Online tables of contents for books: effect on usage. (1/45)

OBJECTIVES: To explore whether the presence of online tables of contents (TOC) in an online catalog affects circulation (checkouts and inhouse usage). Two major questions were posed: (1) did the presence of online tables of contents for books increase use, and, (2) if it did, what factors might cause the increase? METHOD: A randomized and stratified design was used in tracking usage of 3,957 book titles that were previously divided into two groups: one with TOC and one without TOC. Stratification was done for year of imprint, location, subject, previous use, circulating or non-circulating status, and presence of TOC. The use was tracked by the online catalog statistics in the InnoPac online catalog for fourteen months. RESULTS: The study found that tables of contents do increase usage. It also showed a correlation in the size of the effect based on the currency of the titles. In general, even after adjusting for all of the variables (publication date, location, circulation status, subject, and previous use), the odds of a title being used increased by 45% if the titles had online tables of contents, a statistically significant impact at the 0.05 level. CONCLUSIONS: This case-control study presents new information about the impact on circulation and inhouse use when tables of contents for books are added to the online catalog record. The study helps to establish the positive role of tables of contents in online catalogs. The research establishes TOC as a major parameter that can be successfully studied using quantitative methods. The study also provides information professionals with some guidance on when enhancement of TOC is likely to be most effective in increasing the use of existing collections.  (+info)

Brandon/Hill selected list of print books and journals for the small medical library. (2/45)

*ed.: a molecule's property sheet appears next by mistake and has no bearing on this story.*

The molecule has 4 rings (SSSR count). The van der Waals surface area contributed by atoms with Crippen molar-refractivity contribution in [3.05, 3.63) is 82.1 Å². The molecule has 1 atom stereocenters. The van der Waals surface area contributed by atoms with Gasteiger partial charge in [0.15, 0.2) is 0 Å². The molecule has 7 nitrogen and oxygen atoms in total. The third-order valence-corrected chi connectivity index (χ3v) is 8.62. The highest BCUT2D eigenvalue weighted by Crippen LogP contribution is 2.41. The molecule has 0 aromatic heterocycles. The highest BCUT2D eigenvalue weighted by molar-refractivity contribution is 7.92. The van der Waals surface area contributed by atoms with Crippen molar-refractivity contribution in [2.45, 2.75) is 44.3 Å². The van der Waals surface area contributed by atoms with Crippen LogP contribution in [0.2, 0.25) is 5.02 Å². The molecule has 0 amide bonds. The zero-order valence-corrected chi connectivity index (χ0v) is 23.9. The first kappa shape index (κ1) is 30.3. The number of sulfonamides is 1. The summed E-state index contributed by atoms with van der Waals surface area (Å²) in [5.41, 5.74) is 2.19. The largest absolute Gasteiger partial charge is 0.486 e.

After thirty-six years of biennial updates, the authors take great pride in being able to publish the nineteenth version (2001) of the "Brandon/Hill Selected List of Print Books and Journals for the Small Medical Library." This list of 630 books and 143 journals is intended as a selection guide for health sciences libraries or similar facilities. It can also function as a core collection for a library consortium. Books and journals are categorized by subject; the book list is followed by an author/editor index, and the subject list of journals, by an alphabetical title listing. Due to continuing requests from librarians, a "minimal core list" consisting of 81 titles has been pulled out from the 217 asterisked (*) initial-purchase books and marked with daggers (dagger *) before the asterisks. To purchase the entire collection of 630 books and to pay for 143 2001 journal subscriptions would require $124,000. The cost of only the asterisked items, books and journals, totals $55,000. The "minimal core list" book collection costs approximately $14,300.  (+info)

Mechanization of library procedures in a medium-sized medical library: XVI. Computer-assisted cataloging, the first decade. (3/45)

After ten years of experimentation in computer-assisted cataloging, the Washington University School of Medicine Library has decided to join the Ohio College Library Center network. The history of the library's work preceding this decision is reviewed. The data processing equipment and computers that have permitted librarians to explore different ways of presenting cataloging information are discussed. Certain cataloging processes are facilitated by computer manipulation and printouts, but the intellectual cataloging processes such as descriptive and subject cataloging are not. Networks and shared bibliographic data bases show promise of eliminating the intellectual cataloging for one book by more than one cataloger. It is in this area that future developments can be expected.  (+info)